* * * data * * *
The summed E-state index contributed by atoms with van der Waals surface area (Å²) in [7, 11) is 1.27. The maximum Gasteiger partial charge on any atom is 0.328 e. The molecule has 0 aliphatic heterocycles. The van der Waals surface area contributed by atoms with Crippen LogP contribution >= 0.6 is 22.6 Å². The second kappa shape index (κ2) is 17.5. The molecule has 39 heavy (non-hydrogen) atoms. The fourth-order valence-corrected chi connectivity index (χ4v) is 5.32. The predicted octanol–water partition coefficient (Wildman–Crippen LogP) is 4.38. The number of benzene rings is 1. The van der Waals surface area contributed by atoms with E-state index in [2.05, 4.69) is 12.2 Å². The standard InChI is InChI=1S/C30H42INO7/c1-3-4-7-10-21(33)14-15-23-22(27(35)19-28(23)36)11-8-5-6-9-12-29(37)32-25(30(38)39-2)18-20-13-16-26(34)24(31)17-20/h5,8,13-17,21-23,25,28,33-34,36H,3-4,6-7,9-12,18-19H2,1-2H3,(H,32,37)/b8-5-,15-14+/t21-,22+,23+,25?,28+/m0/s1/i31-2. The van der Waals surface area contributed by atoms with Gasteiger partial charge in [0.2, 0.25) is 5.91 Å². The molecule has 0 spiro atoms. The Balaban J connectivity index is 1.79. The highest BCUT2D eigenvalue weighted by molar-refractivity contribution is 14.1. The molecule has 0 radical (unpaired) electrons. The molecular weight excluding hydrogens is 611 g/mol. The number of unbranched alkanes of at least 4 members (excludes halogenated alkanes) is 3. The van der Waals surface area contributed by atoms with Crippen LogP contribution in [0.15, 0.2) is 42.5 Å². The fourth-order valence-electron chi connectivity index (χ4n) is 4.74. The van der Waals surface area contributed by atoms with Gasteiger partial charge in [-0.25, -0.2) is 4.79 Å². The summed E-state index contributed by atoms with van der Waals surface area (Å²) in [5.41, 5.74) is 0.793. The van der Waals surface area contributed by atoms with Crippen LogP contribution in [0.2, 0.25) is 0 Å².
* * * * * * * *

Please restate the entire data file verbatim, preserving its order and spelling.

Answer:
The summed E-state index contributed by atoms with van der Waals surface area (Å²) in [7, 11) is 1.27. The maximum Gasteiger partial charge on any atom is 0.328 e. The molecule has 0 aliphatic heterocycles. The van der Waals surface area contributed by atoms with Crippen LogP contribution >= 0.6 is 22.6 Å². The second kappa shape index (κ2) is 17.5. The molecule has 39 heavy (non-hydrogen) atoms. The fourth-order valence-corrected chi connectivity index (χ4v) is 5.32. The predicted octanol–water partition coefficient (Wildman–Crippen LogP) is 4.38. The number of benzene rings is 1. The van der Waals surface area contributed by atoms with E-state index in [2.05, 4.69) is 12.2 Å². The standard InChI is InChI=1S/C30H42INO7/c1-3-4-7-10-21(33)14-15-23-22(27(35)19-28(23)36)11-8-5-6-9-12-29(37)32-25(30(38)39-2)18-20-13-16-26(34)24(31)17-20/h5,8,13-17,21-23,25,28,33-34,36H,3-4,6-7,9-12,18-19H2,1-2H3,(H,32,37)/b8-5-,15-14+/t21-,22+,23+,25?,28+/m0/s1/i31-2. The van der Waals surface area contributed by atoms with Gasteiger partial charge in [0.2, 0.25) is 5.91 Å². The molecule has 0 spiro atoms. The Balaban J connectivity index is 1.79. The highest BCUT2D eigenvalue weighted by molar-refractivity contribution is 14.1. The molecule has 0 radical (unpaired) electrons. The molecular weight excluding hydrogens is 611 g/mol. The number of unbranched alkanes of at least 4 members (excludes halogenated alkanes) is 3. The van der Waals surface area contributed by atoms with Crippen LogP contribution in [0.15, 0.2) is 42.5 Å². The fourth-order valence-electron chi connectivity index (χ4n) is 4.74. The van der Waals surface area contributed by atoms with Gasteiger partial charge in [-0.25, -0.2) is 4.79 Å². The summed E-state index contributed by atoms with van der Waals surface area (Å²) in [5.41, 5.74) is 0.793. The van der Waals surface area contributed by atoms with Crippen LogP contribution in [0.2, 0.25) is 0 Å².